Gongol.com Archives: March 2024

Brian Gongol

March 4, 2024

Health Must everything stem from a diagnosis?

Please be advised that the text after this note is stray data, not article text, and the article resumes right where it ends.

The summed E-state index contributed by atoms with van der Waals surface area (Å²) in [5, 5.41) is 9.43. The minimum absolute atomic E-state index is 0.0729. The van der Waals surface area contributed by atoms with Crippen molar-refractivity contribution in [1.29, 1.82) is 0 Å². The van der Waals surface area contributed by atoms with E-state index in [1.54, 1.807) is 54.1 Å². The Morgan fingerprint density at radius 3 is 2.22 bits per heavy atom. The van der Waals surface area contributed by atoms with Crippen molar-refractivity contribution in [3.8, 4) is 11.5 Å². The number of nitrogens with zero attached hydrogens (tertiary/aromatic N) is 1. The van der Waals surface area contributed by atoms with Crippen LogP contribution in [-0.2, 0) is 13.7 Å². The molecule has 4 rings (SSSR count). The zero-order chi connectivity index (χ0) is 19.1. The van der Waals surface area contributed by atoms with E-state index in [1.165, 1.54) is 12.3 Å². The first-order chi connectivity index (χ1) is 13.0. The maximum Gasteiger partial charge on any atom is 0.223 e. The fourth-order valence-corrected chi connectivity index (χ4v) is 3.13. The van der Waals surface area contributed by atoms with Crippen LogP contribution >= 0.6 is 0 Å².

A Twitter user whose profile touts their status as a "neurodivergent blogger/author" submits the observation that "ADHD-ers usually have an interest-based nervous system. Meaning that a task needs either novelty, urgency, competition or interest for them to be motivated or focused. Learning this and adapting boring, everyday tasks to fit into one of these categories can be life-changing." A fine enough observation, perhaps, but what on Earth makes that an observation specific to a clinical diagnosis of attention-deficit/hyperactivity disorder? ■ Strip away the para-scientific prelude sentence, and it describes most anyone with consciousness and sentience. Nobody enjoys "boring, everyday tasks" -- by definition! That's the literal purpose of the word "boring". Finding tricks to make boring tasks seem more interesting is probably productive for people with ADHD. It's also probably productive for most people without ADHD, as well. ■ Little passages like this one wouldn't mean much in the grand scheme of things, if it weren't for the insidious way in which they encourage people to think of perfectly normal stimulus responses as being symptoms of "neurodivergence" -- or to think that whatever makes them different also makes them unknowable to others. ■ Worse, it may well give people a permission structure to self-diagnose (and, worryingly, to self-medicate), rather than to pursue a documented opinion from a qualified professional. People are self-medicating with powerful prescription drugs, and the lack of clinical supervision can be dangerous. Even more dangerous is the emergence of black-market drug exchanges accessible via mainstream social-media tools. ■ There's nothing wrong with people offering personal testimony online; authenticity is widely sought, after all. But there are just so many examples of people touting their amateur observations as pseudo-professional claims that they cannot be divorced from the many worrying examples of unqualified, unsupervised, and underaged people convincing themselves that they can self-diagnose rather than getting real help. ■ And with contaminated and counterfeit drugs flooding the market, it's not out of line to call out the hazards early in the chain of events. People of goodwill shouldn't be comfortable with the trivialization of mental wellness into the province of self-appointed influencers.

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